Nicolas Bourriaud and Fleur Pellerin Attack Each Other in Public Dispute
Students, faculty, and galleries are supporting Bourriaud.
Last week, the French Minister of Culture Fleur Pellerin dismissed Nicolas Bourriaud from his post as director of the École Nationale Supérieure des Beaux-Arts, in a surprise decision that sent the French—and international—media into a frenzy, sparking rumors regarding possible ulterior motives.
In a public back-and-forth carried out in the French press, Bourriaud challenged Pellerin’s decision to fire him, calling it “arbitrary.” Pellerin didn’t stay silent on the matter either, and accused Bourriaud of running the Beaux-Arts like a personality-driven institution.
It all started with an exclusive interview with Télérama published on July 4, where Bourriaud responded to the points laid out in the press release and call for applications issued by Pellerin following his dismissal, and which could read—as interviewer Joséphine Bindé suggested—like a reproach to his tenure. Bourriaud rebutted the points one by one.
“I do not understand this decision. I understand it even less given that the school is in excellent condition, and we have truly extraordinary projects underway…,” he told Bindé. “These points represent a list of what have always been my priorities as director of the Beaux-Arts.”
To the first point, which states that Pellerin is looking for “a more collaborative governance,” he replied: “We’ve instituted this more collaborative governance throughout the year, especially with a new important measure: it will now be a professor from the school who will be director of studies. It is a measure that changes everything, and that is truly at the service of the educational project.”
Regarding a need, according to Pellerin, for a “greater social diversity of students,” he reminded the journalist that he was the one who has appointed the first African artist to head a workshop in the academy’s history—Pascale Marthine Tayou (a public artwork by the Cameroonian artist was recently destroyed by militant Russian-backed separatists in Donetsk, Ukraine).
Bourriaud also pointed out the financial aid provided to students with limited means, and stressed that his removal of the outdated age limit for entry resulted in “an exceptional influx of candidates, 1,400 candidates this year!” This also contributed to the increase in number of foreign applicants.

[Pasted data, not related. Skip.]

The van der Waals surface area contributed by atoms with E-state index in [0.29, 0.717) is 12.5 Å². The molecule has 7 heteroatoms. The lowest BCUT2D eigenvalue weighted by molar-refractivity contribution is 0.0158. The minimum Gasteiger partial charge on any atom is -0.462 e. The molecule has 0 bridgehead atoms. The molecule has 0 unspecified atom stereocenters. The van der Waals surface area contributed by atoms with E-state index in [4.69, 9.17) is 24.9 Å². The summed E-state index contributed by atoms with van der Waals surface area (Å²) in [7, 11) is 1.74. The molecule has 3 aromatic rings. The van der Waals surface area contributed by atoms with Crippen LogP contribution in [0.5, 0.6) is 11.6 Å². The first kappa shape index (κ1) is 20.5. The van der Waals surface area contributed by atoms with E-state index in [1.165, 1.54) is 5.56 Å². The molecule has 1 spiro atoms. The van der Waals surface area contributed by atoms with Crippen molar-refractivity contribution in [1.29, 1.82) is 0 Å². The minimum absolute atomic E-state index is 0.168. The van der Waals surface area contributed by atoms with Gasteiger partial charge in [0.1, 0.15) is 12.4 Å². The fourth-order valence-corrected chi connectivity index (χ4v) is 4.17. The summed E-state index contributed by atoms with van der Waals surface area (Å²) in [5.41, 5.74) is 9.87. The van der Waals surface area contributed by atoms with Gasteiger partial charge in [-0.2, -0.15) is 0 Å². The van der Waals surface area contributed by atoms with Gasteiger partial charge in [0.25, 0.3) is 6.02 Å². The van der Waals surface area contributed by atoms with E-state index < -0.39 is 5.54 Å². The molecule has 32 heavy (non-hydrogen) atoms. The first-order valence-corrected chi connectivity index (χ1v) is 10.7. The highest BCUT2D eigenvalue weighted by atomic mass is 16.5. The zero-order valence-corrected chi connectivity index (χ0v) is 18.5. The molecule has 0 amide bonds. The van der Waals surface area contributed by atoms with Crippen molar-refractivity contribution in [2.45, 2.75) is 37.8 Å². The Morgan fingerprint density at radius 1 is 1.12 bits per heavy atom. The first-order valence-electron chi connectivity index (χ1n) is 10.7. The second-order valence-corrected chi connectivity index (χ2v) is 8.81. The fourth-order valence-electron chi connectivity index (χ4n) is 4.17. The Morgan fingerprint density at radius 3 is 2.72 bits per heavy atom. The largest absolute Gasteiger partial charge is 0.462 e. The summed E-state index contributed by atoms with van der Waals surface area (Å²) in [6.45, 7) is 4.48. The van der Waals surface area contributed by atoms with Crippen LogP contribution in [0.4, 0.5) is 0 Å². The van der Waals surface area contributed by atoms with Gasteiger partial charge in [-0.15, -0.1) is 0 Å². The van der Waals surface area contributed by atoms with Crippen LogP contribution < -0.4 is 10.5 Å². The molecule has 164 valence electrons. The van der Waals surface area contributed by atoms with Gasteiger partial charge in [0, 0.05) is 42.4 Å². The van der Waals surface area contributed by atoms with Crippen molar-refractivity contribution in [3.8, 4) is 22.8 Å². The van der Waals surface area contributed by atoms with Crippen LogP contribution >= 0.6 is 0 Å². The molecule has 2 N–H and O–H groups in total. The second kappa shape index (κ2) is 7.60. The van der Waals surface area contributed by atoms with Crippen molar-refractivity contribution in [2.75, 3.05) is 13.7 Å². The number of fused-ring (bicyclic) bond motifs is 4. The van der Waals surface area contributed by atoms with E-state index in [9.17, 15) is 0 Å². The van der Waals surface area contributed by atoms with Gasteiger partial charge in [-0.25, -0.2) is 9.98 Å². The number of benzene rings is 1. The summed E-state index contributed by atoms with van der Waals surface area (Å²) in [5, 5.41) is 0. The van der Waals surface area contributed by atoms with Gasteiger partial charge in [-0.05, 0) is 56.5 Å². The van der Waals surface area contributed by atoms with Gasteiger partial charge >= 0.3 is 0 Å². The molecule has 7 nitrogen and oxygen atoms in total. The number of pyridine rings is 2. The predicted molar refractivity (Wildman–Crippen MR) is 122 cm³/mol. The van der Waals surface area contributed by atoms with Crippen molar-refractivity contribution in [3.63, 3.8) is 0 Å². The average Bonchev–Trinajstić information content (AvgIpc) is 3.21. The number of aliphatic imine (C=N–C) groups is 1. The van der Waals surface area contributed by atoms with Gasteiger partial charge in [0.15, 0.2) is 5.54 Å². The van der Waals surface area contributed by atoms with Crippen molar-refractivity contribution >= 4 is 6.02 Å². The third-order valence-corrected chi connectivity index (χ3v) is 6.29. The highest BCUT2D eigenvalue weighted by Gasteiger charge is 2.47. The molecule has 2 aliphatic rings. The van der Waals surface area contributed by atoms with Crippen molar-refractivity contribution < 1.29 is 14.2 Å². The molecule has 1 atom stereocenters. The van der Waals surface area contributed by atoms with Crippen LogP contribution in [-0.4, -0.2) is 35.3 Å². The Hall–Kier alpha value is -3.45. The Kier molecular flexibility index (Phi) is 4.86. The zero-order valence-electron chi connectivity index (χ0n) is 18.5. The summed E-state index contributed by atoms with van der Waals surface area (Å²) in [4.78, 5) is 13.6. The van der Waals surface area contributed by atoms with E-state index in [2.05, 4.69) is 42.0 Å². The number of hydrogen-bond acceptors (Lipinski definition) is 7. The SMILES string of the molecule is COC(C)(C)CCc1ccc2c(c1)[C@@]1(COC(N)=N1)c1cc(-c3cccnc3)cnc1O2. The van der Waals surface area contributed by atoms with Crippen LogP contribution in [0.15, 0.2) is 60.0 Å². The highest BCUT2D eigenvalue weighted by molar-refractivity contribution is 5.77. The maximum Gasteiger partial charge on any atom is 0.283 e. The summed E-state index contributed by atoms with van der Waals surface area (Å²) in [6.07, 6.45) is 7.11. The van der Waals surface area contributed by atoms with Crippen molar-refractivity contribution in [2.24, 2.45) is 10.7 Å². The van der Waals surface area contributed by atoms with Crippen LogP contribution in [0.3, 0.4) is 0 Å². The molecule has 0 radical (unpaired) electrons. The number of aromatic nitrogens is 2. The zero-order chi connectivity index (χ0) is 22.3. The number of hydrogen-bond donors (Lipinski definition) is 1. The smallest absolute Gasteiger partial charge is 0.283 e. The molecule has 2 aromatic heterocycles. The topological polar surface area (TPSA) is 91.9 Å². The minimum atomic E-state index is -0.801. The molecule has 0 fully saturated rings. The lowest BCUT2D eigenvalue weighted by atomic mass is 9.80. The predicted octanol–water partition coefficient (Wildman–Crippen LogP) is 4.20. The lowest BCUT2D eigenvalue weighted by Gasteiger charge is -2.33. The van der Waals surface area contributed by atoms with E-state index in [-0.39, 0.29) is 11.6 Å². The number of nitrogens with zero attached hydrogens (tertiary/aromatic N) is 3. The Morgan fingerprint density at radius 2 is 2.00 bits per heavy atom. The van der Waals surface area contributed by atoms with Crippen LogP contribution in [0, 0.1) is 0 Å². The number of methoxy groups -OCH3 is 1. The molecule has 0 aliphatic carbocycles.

He went on to refute the claim that the institution must become more “internationally influential.” “With all humility,” he said, “I don’t think you can do any better than I did on this issue,” naming collaborative programs with academies in Tokyo, Beijing, Buenos Aires, and Reykjavik, with others underway.
Asked about the speculations published in the July 1 issue of the satirical weekly le Canard Enchaîné, that his job was made vacant to create a new post for Éric de Chassey, the husband of a friend of President Hollande’s lover, he replied: “I’m afraid the other points in the article proved to be founded…”
He also pointed out that the call for applications was extremely short-term: “I wonder how the minister was able to launch an open call for projects on July 3 which ends on the 21! Only 15 days to set up a project, all this is not very serious…”
She profusely denied all allegations of nepotism, emphasizing that the position had not been promised to de Chassey. Her job is to “defend the future of this school and its students,” she told the press, not mincing her words.
Stressing that “an administrative position belongs to no one,” it is “normal that the holder is accountable to its supervisory authority.” She criticized Bourriaud for not having established “a project for the academy after four years in office.”
The minister also made a remark on her intention to stop the position from becoming “ego driven”: “A high profile curator is not necessarily a good director,” she blurted. She is seeking “a director for the Fine Arts Academy that is really there, and not absorbed by his personal projects […] a man of vision that puts the school before personal interests and tastes.”
Bourriaud was not going to let this one go. Today, the paper Le Figaro published an open letter from Bourriaud where he denounces Pellerin’s “wild accusations.”
“I was appointed on a project for four years,” he asserted. “I submitted a second project last year, which was sent to all members of the school board. Then we took all year to discuss the terms and objectives with students, faculty, and staff. What’s even funnier, the meeting of the Board of Directors on July 2 was canceled by the Minister, but contained in paragraph 4 or 5 was the ‘new project for the academy,’ which was also given to the Minister during our appointment.” The 45-minute appointment during which Pellerin fired him, that is.
Meanwhile, students, faculty, and other supporters have signed a petition launched on change.org to keep Bourriaud in office. Commercial galleries have also shown their support, sending open letters to Pellerin.
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